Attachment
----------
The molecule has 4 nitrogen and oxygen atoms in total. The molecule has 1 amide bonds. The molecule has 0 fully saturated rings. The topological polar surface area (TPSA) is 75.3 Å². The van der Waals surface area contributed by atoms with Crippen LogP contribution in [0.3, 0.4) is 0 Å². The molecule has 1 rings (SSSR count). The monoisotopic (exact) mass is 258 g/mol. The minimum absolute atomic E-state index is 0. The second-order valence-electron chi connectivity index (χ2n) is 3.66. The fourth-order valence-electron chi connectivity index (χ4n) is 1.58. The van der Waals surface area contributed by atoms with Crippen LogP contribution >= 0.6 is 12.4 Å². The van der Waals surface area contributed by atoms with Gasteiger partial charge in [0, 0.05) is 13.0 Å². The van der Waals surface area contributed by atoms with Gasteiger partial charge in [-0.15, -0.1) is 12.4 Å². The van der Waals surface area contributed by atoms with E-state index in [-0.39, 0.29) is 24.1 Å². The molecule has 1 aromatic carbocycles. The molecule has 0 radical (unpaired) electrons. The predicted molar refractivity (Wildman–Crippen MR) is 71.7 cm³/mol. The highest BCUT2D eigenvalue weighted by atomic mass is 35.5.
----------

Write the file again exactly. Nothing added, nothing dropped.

The molecule has 4 nitrogen and oxygen atoms in total. The molecule has 1 amide bonds. The molecule has 0 fully saturated rings. The topological polar surface area (TPSA) is 75.3 Å². The van der Waals surface area contributed by atoms with Crippen LogP contribution in [0.3, 0.4) is 0 Å². The molecule has 1 rings (SSSR count). The monoisotopic (exact) mass is 258 g/mol. The minimum absolute atomic E-state index is 0. The second-order valence-electron chi connectivity index (χ2n) is 3.66. The fourth-order valence-electron chi connectivity index (χ4n) is 1.58. The van der Waals surface area contributed by atoms with Crippen LogP contribution >= 0.6 is 12.4 Å². The van der Waals surface area contributed by atoms with Gasteiger partial charge in [0, 0.05) is 13.0 Å². The van der Waals surface area contributed by atoms with Gasteiger partial charge in [-0.15, -0.1) is 12.4 Å². The van der Waals surface area contributed by atoms with E-state index in [-0.39, 0.29) is 24.1 Å². The molecule has 1 aromatic carbocycles. The molecule has 0 radical (unpaired) electrons. The predicted molar refractivity (Wildman–Crippen MR) is 71.7 cm³/mol. The highest BCUT2D eigenvalue weighted by atomic mass is 35.5.